Mitt Romney is the only other major presidential candidate who reports receiving money from an MF Global employee, listing a $2,500 check from a company trader based in Stamford, Conn.
MF Global declared bankruptcy Monday, becoming the first U.S. victim of the European debt crisis. The FBI plans to conduct a preliminary probe into reports that hundreds of millions of dollars are missing from client accounts, federal law enforcement officials said.
The situation shows the political risk of relying on big money bundlers who can collect checks from friends and colleagues. Trouble can often rub off on candidates when they’re getting help from powerful public figures. Obama’s campaign has released a list of 350 bundlers who have raised at least $50,000, including 40 who have raised more than $500,000 each.
MF Global did not return a request for comment. A company attorney said in a recent bankruptcy court hearing that the company was not aware of any missing funds.
Obama campaign spokesman Ben LaBolt said in a statement that the president has been tougher on Wall Street companies than the Republican opposition.
“While the president passed Wall Street reform to combat risky financial deals that put our entire economy at risk,” LaBolt said, “Mitt Romney and the Republican candidates would let Wall Street write its own rules again no matter what the consequences for middle class families.”
The Obama campaign said it would return contributions from any MF Global employees, including Corzine, if they are charged with crimes related to the company’s collapse.
A Romney spokeswoman declined to comment.
MF Global recently made a bond sale with an unusual clause, saying the interest rate on the bonds would rise 1 percent if Corzine ended up being appointed to a post in the Obama administration. There has been speculation that he could be in line for Treasury secretary if the president is reelected.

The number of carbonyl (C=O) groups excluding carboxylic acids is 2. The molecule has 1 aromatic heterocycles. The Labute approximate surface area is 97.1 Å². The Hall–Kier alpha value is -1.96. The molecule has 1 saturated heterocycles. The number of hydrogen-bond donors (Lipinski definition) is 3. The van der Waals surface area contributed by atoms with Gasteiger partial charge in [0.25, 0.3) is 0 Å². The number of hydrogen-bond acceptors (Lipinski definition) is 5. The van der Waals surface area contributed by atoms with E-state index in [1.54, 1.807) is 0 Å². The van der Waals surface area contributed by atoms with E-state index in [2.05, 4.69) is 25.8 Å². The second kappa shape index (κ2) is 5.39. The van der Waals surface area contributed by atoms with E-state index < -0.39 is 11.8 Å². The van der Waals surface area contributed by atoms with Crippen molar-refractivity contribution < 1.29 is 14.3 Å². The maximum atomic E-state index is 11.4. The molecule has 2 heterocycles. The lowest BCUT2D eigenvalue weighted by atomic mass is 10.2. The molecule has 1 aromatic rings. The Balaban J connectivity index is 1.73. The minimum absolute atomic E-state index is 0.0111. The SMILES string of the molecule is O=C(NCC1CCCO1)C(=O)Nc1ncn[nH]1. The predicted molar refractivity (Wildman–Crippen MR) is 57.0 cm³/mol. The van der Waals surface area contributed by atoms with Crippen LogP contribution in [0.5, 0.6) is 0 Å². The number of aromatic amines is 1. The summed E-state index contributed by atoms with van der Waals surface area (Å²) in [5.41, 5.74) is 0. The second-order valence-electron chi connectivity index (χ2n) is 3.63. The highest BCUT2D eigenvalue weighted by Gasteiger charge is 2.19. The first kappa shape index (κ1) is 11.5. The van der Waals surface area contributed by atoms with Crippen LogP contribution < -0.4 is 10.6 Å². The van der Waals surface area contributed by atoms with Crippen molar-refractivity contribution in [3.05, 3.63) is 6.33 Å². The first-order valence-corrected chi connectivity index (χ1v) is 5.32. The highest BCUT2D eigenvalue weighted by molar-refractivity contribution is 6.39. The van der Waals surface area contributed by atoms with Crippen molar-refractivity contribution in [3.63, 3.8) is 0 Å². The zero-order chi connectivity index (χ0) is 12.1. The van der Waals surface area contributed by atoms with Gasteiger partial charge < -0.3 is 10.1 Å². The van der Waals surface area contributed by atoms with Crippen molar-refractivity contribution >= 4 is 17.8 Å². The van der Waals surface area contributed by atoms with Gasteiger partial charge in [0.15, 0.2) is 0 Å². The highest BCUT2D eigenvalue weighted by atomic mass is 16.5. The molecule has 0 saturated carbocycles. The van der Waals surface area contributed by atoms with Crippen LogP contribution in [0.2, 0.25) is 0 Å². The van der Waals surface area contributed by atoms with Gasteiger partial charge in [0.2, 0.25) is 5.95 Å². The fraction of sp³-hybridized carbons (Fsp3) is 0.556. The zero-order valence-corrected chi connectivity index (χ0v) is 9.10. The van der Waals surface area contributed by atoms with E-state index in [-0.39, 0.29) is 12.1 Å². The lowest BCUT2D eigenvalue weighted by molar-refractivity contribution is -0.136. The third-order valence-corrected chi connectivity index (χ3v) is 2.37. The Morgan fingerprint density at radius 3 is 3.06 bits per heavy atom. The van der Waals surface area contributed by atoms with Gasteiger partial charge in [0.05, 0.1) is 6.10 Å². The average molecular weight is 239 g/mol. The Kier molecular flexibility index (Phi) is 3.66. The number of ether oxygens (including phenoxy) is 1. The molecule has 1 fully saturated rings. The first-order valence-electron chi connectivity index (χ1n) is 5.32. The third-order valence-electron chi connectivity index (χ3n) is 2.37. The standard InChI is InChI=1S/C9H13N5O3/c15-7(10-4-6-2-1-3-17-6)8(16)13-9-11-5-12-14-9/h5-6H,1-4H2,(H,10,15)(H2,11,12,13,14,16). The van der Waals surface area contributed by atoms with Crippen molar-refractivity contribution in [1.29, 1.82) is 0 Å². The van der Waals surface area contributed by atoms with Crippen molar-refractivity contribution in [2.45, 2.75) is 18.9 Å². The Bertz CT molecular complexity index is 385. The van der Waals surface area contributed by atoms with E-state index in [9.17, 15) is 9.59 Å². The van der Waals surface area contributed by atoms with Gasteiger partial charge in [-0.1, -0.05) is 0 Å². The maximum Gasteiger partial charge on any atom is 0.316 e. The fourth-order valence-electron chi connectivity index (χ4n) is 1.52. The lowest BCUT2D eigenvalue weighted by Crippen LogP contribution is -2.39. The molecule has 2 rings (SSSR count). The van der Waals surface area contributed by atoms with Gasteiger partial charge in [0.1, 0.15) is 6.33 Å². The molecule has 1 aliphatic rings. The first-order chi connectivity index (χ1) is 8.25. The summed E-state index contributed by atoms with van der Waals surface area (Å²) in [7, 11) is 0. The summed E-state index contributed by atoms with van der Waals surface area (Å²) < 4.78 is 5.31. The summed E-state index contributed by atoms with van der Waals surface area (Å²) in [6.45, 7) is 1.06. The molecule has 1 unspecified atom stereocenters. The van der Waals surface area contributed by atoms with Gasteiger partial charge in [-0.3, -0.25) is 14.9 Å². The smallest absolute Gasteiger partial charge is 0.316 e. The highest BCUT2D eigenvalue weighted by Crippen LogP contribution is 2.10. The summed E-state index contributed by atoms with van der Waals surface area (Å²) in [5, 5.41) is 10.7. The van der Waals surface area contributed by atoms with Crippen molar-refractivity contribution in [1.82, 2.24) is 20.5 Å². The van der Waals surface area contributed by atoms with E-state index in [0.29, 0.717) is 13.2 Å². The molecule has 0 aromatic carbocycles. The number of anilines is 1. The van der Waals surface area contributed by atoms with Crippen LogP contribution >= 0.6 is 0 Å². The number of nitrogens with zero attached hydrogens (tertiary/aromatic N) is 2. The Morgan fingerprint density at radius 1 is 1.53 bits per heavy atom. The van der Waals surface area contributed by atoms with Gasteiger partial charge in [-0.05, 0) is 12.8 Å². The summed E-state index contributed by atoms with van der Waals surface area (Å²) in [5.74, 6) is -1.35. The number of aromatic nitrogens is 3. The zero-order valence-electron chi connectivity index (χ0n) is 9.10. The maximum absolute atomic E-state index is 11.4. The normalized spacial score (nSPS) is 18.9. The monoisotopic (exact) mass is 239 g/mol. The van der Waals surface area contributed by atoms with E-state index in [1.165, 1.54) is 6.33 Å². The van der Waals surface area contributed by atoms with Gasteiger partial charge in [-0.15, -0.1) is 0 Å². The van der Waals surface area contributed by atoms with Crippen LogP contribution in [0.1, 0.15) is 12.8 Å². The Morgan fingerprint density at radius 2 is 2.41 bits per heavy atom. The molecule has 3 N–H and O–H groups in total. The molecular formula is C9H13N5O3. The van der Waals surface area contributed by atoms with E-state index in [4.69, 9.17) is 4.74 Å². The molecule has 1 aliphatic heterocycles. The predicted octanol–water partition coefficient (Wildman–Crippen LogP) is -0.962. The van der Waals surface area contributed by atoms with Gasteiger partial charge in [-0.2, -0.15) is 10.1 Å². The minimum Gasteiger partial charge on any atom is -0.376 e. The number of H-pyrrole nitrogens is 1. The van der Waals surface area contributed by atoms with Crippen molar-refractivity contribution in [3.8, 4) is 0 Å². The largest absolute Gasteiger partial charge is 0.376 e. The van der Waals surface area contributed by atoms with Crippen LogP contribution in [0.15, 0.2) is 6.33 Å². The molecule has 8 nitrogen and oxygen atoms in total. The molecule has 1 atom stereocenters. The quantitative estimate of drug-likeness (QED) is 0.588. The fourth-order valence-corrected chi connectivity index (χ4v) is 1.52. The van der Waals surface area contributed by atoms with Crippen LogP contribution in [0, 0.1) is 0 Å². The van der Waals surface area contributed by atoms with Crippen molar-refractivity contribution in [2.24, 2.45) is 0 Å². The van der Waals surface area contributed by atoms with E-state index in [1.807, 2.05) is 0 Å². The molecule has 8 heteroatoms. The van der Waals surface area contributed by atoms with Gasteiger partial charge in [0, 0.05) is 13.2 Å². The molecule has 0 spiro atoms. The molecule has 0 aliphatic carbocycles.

The president has voiced support for recent protests against the financial industry and his campaign aides have said they plan to use the Occupy Wall Street movement to help build momentum for his reelection.
“I think it expresses the frustrations that the American people feel,” Obama said in a news conference last month. “The protesters are giving voice to a more broad based frustration with how our financial system works…. The American people understand that not everybody’s been following the rules, that Wall Street is an example of that.”
Obama held his first New York fundraiser for the reelection campaign at Corzine’s home on Fifth Avenue in Manhattan, overlooking Central Park. Guests gave the maximum $35,800 donation to Obama and the DNC.
Obama’s links to financial companies don’t end with MF Global. The president has raised $15.6 million from the financial industry for his reelection effort and the DNC, according to a Washington Post analysis.
The third-largest source of cash for Obama is Chicago-based Chopper Trading, which employs a controversial high-frequency trading technique. The firm’s chief executive, Raj Fernando, held a fundraiser at his home with Vice President Biden and has raised at least $200,000 for the campaign and the DNC.
A federal study of the 2010 “flash crash,” when the stock market briefly lost $1 trillion in value only to recover shortly thereafter, placed the blame squarely on high-frequency trading technologies like those employed by Chopper. Other studies have cited high-frequency trading, which now accounts for more than half of all trades, as contributing to stock market volatility. A company spokesman did not return a request for comment, but defenders of the industry dispute those studies.
Obama has raised $48,572 from Credit Suisse employees. The bank’s Swiss parent company is under investigation for allegedly helping Americans avoid taxes with offshore accounts. The bank is at top funder of Romney’s campaign, with workers donating $180,250.
Staff writer Jerry Markon contributed to this report.